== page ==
NPP Leaders Not Guilty In Riot Case Governor Offers Condolences To The Spanish People Vieques Cleanup To Cost $114m PIP Boycotts Status Hearings Troops Return Home Cult Leader's Resurrection Awaited AT&T Wireless Sponsors Copur Cartagena Restructures Police Operations
NPP Leaders Not Guilty In Riot Case
By Melissa B. Gonzalez Valentin of WOW News
March 11, 2004
After almost two years of a controversial judicial process, the local court acquitted the four New Progressive Party (NPP) leaders who were accused of rioting for forcing entrance into the Womens Advocate Office on June 20, 2002 to place a U.S. flag in the lobby.
Former NPP President Carlos Pesquera, former NPP Rep. Leo Diaz, NPP Electoral Commissioner Thomas Rivera Schatz, and NPP Rep. Edwin Mundo were found not guilty in a 11-1 decision.
Despite the courts order to keep quiet during the reading of the verdict, a triumphant crowd roared outside the courtroom while NPP supporters inside released tears of joy and sighs of relief.
San Juan Mayor Jorge Santini, NPP Rep. Jennifer Gonzalez, and Farrique Pesqueraformer NPP presidents polemical pro-independence brotherwere a few who couldn't fight back their emotion.
After Superior Judge Ruben Torres Davila dismissed them, they rushed over to hug and congratulate the four leaders.
Once outside the courtroom, reactions were swift in coming.
Rivera Schatz was the first to address the press.
"I think the people of Puerto Rico have spoken through the jury," Rivera Schatz said.
Dozens of NPP supporters cheered for Pesquera, repeating his name and even urging him to run for governor. Pesquera smiled and said he was focused on putting his daughter through medical school and his son through college.
When asked about the animosity between him and NPP gubernatorial candidate Pedro Rossellowho was in court for the verdict,Pesquera said their relationship remains cordial.
"I assure you Rossello has always wanted what was best for me," Pesquera stated.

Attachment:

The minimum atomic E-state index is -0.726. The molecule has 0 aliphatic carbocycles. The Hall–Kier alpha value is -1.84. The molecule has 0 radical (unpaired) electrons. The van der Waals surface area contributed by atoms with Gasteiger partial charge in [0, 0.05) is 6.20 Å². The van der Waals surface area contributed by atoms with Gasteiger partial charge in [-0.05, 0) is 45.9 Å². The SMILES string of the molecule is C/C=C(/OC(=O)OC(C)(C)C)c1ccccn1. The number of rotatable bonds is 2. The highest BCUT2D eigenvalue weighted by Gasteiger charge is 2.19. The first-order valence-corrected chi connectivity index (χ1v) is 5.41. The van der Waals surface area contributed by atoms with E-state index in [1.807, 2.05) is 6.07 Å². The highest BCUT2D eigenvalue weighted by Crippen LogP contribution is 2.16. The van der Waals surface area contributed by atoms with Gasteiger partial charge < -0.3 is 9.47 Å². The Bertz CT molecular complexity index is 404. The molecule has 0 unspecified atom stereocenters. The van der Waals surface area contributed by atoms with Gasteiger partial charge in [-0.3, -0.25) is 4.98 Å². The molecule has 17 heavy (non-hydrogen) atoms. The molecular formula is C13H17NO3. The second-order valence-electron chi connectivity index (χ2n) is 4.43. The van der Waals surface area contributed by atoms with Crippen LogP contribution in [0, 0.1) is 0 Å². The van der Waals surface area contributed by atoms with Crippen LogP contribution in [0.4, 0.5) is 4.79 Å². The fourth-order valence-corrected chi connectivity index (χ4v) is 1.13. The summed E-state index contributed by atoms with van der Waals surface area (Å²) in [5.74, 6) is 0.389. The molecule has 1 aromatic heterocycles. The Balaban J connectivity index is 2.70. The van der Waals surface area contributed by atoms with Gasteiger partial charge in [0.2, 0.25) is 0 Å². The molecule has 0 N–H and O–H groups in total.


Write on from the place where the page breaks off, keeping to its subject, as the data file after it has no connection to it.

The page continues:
Rossello told the press he was grateful to God for letting justice be done.
"I hope this kind of persecution doesnt repeat itself. This has been a blatant attempt to ruin political leaders in Puerto Rico simply because their ideology differs from that of the administration," Rossello said.
Meanwhile, in what sounded like an apology, Pesquera said that although he would participate in such a manifestation again, there are things he hopes wont reoccur.
"Just like everyone else here, I am a human being who has feelings; I have my own opinions," Pesquera said.
Mundo was crying and admitted that the long judicial process had been tough on him.
"Even when I knew I had committed no crime, I didnt know if I would go to jail," said Mundo, who regretted not having his mother alive. Mundo had lost his mother during the judicial process.
Diaz said the case demonstrated the persecution from what he called an incompetent government that saw an opportunity to destroy the statehood movement but failed.
Meanwhile, chief prosecutor Jose Capo, visibly affected, said he was satisfied with the prosecutions work.
"I still think we proved the case beyond reasonable doubt," Capo said.
Governor Offers Condolences To The Spanish People
March 11, 2004
Gov. Sila Calderon said she was outraged at the triple bombing of a main train station in Madrid on Thursday. She also offered her condolences to the people of Spain.
"Once again, the world has been shaken by a vile act of a group of people dedicated to terrorize others in order to impose its ideas," the governor said in a prepared statement.